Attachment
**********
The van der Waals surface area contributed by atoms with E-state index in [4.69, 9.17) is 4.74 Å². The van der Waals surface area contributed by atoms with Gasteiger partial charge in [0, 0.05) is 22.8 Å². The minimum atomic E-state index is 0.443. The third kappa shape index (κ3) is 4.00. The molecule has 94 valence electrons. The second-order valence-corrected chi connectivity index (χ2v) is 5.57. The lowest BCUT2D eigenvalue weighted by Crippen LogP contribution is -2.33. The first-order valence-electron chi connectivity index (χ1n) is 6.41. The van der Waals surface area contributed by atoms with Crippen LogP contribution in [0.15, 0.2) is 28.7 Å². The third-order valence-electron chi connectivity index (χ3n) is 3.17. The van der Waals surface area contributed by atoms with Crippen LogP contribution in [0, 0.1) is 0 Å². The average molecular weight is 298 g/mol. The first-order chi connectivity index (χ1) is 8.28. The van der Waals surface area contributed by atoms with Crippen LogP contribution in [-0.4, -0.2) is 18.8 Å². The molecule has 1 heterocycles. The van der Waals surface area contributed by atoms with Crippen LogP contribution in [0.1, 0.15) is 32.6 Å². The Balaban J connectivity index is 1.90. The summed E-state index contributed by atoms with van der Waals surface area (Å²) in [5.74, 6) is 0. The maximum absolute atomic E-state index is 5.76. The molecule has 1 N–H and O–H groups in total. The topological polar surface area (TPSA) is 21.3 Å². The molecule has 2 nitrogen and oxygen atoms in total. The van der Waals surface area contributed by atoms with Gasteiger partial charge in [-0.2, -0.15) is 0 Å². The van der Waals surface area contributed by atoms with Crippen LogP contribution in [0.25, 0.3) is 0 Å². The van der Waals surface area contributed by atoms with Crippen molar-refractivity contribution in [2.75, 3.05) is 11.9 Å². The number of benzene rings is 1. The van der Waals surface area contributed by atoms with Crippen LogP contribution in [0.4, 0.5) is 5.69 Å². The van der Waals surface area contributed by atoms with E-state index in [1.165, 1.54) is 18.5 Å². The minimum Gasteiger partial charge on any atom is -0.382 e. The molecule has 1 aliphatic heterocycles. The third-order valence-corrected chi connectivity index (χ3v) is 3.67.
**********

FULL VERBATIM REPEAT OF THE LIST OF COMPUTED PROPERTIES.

The van der Waals surface area contributed by atoms with E-state index in [4.69, 9.17) is 4.74 Å². The van der Waals surface area contributed by atoms with Gasteiger partial charge in [0, 0.05) is 22.8 Å². The minimum atomic E-state index is 0.443. The third kappa shape index (κ3) is 4.00. The molecule has 94 valence electrons. The second-order valence-corrected chi connectivity index (χ2v) is 5.57. The lowest BCUT2D eigenvalue weighted by Crippen LogP contribution is -2.33. The first-order valence-electron chi connectivity index (χ1n) is 6.41. The van der Waals surface area contributed by atoms with Crippen LogP contribution in [0.15, 0.2) is 28.7 Å². The third-order valence-electron chi connectivity index (χ3n) is 3.17. The van der Waals surface area contributed by atoms with Crippen LogP contribution in [0, 0.1) is 0 Å². The average molecular weight is 298 g/mol. The first-order chi connectivity index (χ1) is 8.28. The van der Waals surface area contributed by atoms with Crippen LogP contribution in [-0.4, -0.2) is 18.8 Å². The molecule has 1 heterocycles. The van der Waals surface area contributed by atoms with Crippen LogP contribution in [0.1, 0.15) is 32.6 Å². The Balaban J connectivity index is 1.90. The summed E-state index contributed by atoms with van der Waals surface area (Å²) in [5.74, 6) is 0. The maximum absolute atomic E-state index is 5.76. The molecule has 1 N–H and O–H groups in total. The topological polar surface area (TPSA) is 21.3 Å². The molecule has 2 nitrogen and oxygen atoms in total. The van der Waals surface area contributed by atoms with Gasteiger partial charge in [-0.2, -0.15) is 0 Å². The van der Waals surface area contributed by atoms with Crippen LogP contribution in [0.25, 0.3) is 0 Å². The van der Waals surface area contributed by atoms with Crippen molar-refractivity contribution in [2.75, 3.05) is 11.9 Å². The number of benzene rings is 1. The van der Waals surface area contributed by atoms with Crippen LogP contribution in [0.4, 0.5) is 5.69 Å². The van der Waals surface area contributed by atoms with E-state index in [1.165, 1.54) is 18.5 Å². The minimum Gasteiger partial charge on any atom is -0.382 e. The molecule has 1 aliphatic heterocycles. The third-order valence-corrected chi connectivity index (χ3v) is 3.67.